The Poe overtones are manifold in this Gothic tale interpolated in the thirty-first chapter of Twain’s ostensible 1883 nonfiction book. Before embarking on a curious nocturnal errand, the narrating Twain persona recounts a dark tale told to him in Germany a year prior by the now-deceased Karl Ritter. Ritter’s story reveals a man hellbent on vengeance after a terrible affront to his family (his wife and child are murdered during a cabin-invasion and attempted robbery by two wayward [German emigre] soldiers during the American Civil War). Many years later, Ritter (having traveled back overseas and found work as a corpse-watcher in a German death-house) takes a Montresorian delight in tormenting his ill-fated nemesis when the latter (prematurely designated as dead) awakens in his shockingly charnel surroundings. Along with “The Cask of Amontillado” and “The Premature Burial,” Poe’s “The Gold-Bug” is invoked via an encoded missive that serves as something of a treasure map (the stolen riches secreted by the soldier-thieves paralleling the hidden plunder of Captain Kidd in the Poe story).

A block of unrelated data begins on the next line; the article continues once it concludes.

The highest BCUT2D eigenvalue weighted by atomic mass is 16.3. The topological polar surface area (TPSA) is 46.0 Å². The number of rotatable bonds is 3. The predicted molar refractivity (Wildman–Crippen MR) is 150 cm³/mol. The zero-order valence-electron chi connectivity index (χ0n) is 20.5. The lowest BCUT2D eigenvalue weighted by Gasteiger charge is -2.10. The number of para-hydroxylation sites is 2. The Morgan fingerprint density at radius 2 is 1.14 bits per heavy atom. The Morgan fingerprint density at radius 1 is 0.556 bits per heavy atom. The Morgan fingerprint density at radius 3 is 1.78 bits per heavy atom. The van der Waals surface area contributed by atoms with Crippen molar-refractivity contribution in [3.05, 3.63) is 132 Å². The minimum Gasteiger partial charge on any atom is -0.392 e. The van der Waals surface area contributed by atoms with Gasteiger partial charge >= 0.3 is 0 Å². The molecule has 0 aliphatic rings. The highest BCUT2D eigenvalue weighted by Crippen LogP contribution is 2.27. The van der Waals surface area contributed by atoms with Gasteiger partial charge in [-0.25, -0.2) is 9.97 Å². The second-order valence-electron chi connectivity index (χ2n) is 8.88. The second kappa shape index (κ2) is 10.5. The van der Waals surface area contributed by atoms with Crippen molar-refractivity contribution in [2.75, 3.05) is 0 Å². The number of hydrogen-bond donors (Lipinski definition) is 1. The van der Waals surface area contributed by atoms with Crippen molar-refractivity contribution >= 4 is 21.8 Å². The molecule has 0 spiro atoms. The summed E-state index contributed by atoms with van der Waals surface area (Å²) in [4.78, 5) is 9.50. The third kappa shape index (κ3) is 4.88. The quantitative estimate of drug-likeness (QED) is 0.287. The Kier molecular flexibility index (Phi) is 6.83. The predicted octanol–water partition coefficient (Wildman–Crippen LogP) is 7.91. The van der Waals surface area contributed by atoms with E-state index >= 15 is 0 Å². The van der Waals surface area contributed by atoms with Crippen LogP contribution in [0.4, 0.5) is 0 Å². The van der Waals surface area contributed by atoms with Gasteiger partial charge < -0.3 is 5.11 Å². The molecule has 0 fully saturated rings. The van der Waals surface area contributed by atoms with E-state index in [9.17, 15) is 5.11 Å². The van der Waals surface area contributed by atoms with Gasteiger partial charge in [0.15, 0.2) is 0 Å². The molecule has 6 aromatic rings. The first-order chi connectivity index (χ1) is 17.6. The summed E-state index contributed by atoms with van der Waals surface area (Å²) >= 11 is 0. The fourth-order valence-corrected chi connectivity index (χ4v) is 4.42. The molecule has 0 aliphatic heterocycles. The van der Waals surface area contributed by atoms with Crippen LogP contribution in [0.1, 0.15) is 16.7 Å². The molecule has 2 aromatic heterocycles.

Ritter’s tale is full of deceptive disguise (the determined detective and would-be vigilante infiltrates the army camp by dressing up as a fortune-teller) and mistaken identity (Ritter unwittingly stabs to death the “gentler robber,” not the brute who murdered his family). Twain’s Chapter XXXI narrative (whose frame story is appropriately set in “Napoleon, Arkansas”) is also noteworthy for its transnational aspects, its cross-cutting between a German death-house and “that lonely region” of the war-torn American South. Ritter makes a deathbed request that the narrator locate the hidden money in Napoleon and then bequeath it to the heir of the gentler robber, who lives in Mannheim (“I shall sleep the sounder in my grave,” says Ritter, “for knowing that I have done what I could for the son of the man who tried to save my wife and child–albeit my hand ignorantly struck him down”). But the happy ending pointed to at the end of this excerpted chapter is ironically undercut by the anthology-editor Crow’s appended endnote: “The next chapter [of Twain’s book] reveals that the building which may have contained the treasure has been swept away by the changing channel of the Mississippi.” Apparently, human fortune has been beggared by the caprices of sublime Nature.